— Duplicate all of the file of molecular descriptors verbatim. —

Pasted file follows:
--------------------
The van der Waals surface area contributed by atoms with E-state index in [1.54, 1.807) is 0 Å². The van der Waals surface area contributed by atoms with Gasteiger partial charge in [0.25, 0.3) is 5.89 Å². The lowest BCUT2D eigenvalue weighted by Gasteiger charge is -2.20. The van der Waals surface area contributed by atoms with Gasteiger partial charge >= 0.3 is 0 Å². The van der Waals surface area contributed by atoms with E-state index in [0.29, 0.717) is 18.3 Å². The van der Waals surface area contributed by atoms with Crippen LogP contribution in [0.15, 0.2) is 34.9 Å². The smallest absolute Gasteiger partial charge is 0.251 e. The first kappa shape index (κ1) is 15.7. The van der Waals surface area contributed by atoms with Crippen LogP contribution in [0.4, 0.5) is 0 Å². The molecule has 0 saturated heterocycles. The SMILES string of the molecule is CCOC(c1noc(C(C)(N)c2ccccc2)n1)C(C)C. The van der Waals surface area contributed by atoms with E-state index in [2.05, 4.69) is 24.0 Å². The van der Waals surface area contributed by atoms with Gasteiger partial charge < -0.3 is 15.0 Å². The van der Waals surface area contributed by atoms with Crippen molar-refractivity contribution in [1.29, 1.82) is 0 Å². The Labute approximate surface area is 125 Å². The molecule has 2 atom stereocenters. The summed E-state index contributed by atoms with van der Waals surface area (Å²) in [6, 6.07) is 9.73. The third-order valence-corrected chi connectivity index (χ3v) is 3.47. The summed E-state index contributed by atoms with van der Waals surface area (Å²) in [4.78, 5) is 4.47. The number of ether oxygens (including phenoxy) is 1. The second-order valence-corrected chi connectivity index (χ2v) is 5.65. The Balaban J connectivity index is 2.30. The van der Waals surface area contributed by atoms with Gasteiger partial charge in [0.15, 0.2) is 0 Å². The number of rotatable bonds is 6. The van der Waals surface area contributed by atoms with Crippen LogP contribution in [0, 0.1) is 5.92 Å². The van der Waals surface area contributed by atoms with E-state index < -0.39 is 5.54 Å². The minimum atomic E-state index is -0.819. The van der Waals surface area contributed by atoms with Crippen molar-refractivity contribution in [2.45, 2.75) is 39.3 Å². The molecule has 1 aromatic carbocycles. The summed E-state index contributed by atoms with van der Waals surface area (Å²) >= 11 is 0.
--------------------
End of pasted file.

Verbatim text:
The van der Waals surface area contributed by atoms with E-state index in [1.54, 1.807) is 0 Å². The van der Waals surface area contributed by atoms with Gasteiger partial charge in [0.25, 0.3) is 5.89 Å². The lowest BCUT2D eigenvalue weighted by Gasteiger charge is -2.20. The van der Waals surface area contributed by atoms with Gasteiger partial charge >= 0.3 is 0 Å². The van der Waals surface area contributed by atoms with E-state index in [0.29, 0.717) is 18.3 Å². The van der Waals surface area contributed by atoms with Crippen LogP contribution in [0.15, 0.2) is 34.9 Å². The smallest absolute Gasteiger partial charge is 0.251 e. The first kappa shape index (κ1) is 15.7. The van der Waals surface area contributed by atoms with Crippen LogP contribution in [0.4, 0.5) is 0 Å². The molecule has 0 saturated heterocycles. The SMILES string of the molecule is CCOC(c1noc(C(C)(N)c2ccccc2)n1)C(C)C. The van der Waals surface area contributed by atoms with E-state index in [2.05, 4.69) is 24.0 Å². The van der Waals surface area contributed by atoms with Gasteiger partial charge < -0.3 is 15.0 Å². The van der Waals surface area contributed by atoms with Crippen molar-refractivity contribution in [1.29, 1.82) is 0 Å². The Labute approximate surface area is 125 Å². The molecule has 2 atom stereocenters. The summed E-state index contributed by atoms with van der Waals surface area (Å²) in [6, 6.07) is 9.73. The third-order valence-corrected chi connectivity index (χ3v) is 3.47. The summed E-state index contributed by atoms with van der Waals surface area (Å²) in [4.78, 5) is 4.47. The number of ether oxygens (including phenoxy) is 1. The second-order valence-corrected chi connectivity index (χ2v) is 5.65. The Balaban J connectivity index is 2.30. The van der Waals surface area contributed by atoms with Gasteiger partial charge in [0.15, 0.2) is 0 Å². The number of rotatable bonds is 6. The van der Waals surface area contributed by atoms with Crippen LogP contribution in [0, 0.1) is 5.92 Å². The van der Waals surface area contributed by atoms with E-state index < -0.39 is 5.54 Å². The minimum atomic E-state index is -0.819. The van der Waals surface area contributed by atoms with Crippen molar-refractivity contribution in [2.45, 2.75) is 39.3 Å². The molecule has 1 aromatic carbocycles. The summed E-state index contributed by atoms with van der Waals surface area (Å²) >= 11 is 0.